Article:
Each morning, Indra Bujang pushes up the shutters of his small shop under the Satok flyover in Sarawak’s capital city Kuching and gets ready for work.
As vehicles roll their way over the road above, he and five other cobblers lay out their tools and prepare for another day of mending shoes for customers.
Sitting on chairs or stools outside their tiny shops, they set to work, with the shoes that are already repaired waiting in neat rows to be collected by their owners.
This has been their routine for nearly 20 years now.
In addition to mending, they also polish the leather shoes of office workers who come for a quick shoeshine at lunch.
On normal days, they work through the day and sometimes into the night. But with Covid-19 on the loose, customers have been few and far in between.
“Usually on weekends I am here until 9pm because of the food truck night market,” Indra told MalaysiaNow.
“But now, I only stay here until 4pm.”
When the pandemic first hit the country early last year, Indra’s business was among the many forced to shutter due to the movement control order.
Eventually restrictions were lifted and he was allowed to reopen but the once-plentiful stream of customers had slowed to a trickle.
He and his fellow cobblers have been struggling to get by ever since.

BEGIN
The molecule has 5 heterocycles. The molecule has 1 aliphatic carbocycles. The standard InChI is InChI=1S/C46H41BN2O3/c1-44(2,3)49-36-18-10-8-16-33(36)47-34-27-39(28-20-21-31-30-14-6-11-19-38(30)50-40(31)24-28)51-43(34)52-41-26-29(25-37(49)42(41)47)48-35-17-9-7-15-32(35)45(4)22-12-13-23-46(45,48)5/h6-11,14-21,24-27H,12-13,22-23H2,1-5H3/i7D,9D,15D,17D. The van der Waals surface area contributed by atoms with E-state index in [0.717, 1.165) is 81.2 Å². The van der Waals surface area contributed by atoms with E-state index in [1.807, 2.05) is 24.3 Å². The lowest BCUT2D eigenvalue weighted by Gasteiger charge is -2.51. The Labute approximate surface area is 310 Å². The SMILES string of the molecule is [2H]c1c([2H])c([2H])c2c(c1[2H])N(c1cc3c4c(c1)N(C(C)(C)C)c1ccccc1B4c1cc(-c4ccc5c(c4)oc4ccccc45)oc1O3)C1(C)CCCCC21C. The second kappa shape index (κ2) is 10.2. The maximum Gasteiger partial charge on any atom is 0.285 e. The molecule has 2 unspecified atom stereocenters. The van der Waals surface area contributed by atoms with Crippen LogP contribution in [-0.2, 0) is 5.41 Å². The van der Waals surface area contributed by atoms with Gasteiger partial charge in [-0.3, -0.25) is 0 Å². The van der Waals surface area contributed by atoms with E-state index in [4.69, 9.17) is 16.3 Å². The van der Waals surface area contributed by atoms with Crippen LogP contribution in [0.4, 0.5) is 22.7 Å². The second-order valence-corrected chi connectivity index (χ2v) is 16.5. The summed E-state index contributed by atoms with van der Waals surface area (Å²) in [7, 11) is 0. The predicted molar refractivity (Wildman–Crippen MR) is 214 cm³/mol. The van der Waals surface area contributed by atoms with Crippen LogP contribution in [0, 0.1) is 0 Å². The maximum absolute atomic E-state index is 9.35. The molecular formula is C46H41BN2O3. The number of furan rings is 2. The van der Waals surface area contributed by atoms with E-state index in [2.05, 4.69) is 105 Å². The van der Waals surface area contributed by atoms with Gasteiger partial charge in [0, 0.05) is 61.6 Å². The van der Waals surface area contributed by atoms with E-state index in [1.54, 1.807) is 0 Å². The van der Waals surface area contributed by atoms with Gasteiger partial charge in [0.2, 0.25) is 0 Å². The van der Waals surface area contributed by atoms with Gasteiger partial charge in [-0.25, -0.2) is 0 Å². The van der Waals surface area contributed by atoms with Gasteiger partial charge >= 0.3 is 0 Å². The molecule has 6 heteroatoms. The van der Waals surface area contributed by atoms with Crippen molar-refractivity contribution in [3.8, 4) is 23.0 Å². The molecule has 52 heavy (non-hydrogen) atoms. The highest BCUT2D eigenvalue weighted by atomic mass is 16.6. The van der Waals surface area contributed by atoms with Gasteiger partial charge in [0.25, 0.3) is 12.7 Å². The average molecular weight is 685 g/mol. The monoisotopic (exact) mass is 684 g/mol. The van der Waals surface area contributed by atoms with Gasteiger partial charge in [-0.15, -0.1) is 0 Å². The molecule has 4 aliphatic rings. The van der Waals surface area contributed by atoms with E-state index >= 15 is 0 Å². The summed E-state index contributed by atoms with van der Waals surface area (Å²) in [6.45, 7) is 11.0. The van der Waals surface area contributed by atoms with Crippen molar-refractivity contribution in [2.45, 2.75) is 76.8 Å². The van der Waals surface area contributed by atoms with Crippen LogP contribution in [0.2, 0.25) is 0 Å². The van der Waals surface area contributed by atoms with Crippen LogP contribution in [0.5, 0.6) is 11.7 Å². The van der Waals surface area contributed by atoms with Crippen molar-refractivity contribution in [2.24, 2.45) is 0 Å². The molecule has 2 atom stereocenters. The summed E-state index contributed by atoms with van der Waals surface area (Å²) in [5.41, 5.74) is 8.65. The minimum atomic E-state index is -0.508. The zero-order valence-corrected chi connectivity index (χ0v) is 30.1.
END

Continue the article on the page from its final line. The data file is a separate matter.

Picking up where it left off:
Speaking to MalaysiaNow, he said in all his years sandwiched in his tiny shop under the flyover, he had rarely seen the area without a crowd.
Now, even with the gradual easing of Covid-19 restrictions, the streets remain mostly deserted.
The workers who used to drop by for a polish during their lunch break now work from home, and with the many lockdowns enforced since March last year, few have had need for repairs.
“Sometimes someone will pop in, ask a question, and then leave,” Indra said.
“We have suffered a lot because of the pandemic.”
People are simply not going out as much as before, he said, adding that most are afraid to venture from their homes.
“On weekends, I used to have 20 to 30 customers,” he said. “Last Saturday, I had only four the whole day.”
Things are not much better for his friend Pubalan Selladuri, who delivers imported crops for food traders in Lundu and Sematan.
Sarawak’s strict quarantine measures mean that the quality of goods is affected, which in turn impacts the market price.
“The pandemic has substantially affected the distribution of imported food, perishable products such as fruits and vegetables,” Pubalan said.
For example, imported onions from China are usually shipped in bulk. The tight rules on health screening mean that crews are placed under a two-week quarantine upon their arrival.
“They are not allowed to unload the cargo until the quarantine period ends,” Pubalan added.
“So the port will face congestion issues, particularly in cargo-handling work. This delays the unloading of food products which makes them less fresh.”
Refrigerated storage space is also problematic due to the shortage of workers and disruptions in clearing cargo, all of which affect the quality of fresh produce bound for the marketplace.
“The extended delays cause perishables to spoil and increase food waste,” Pubalan said.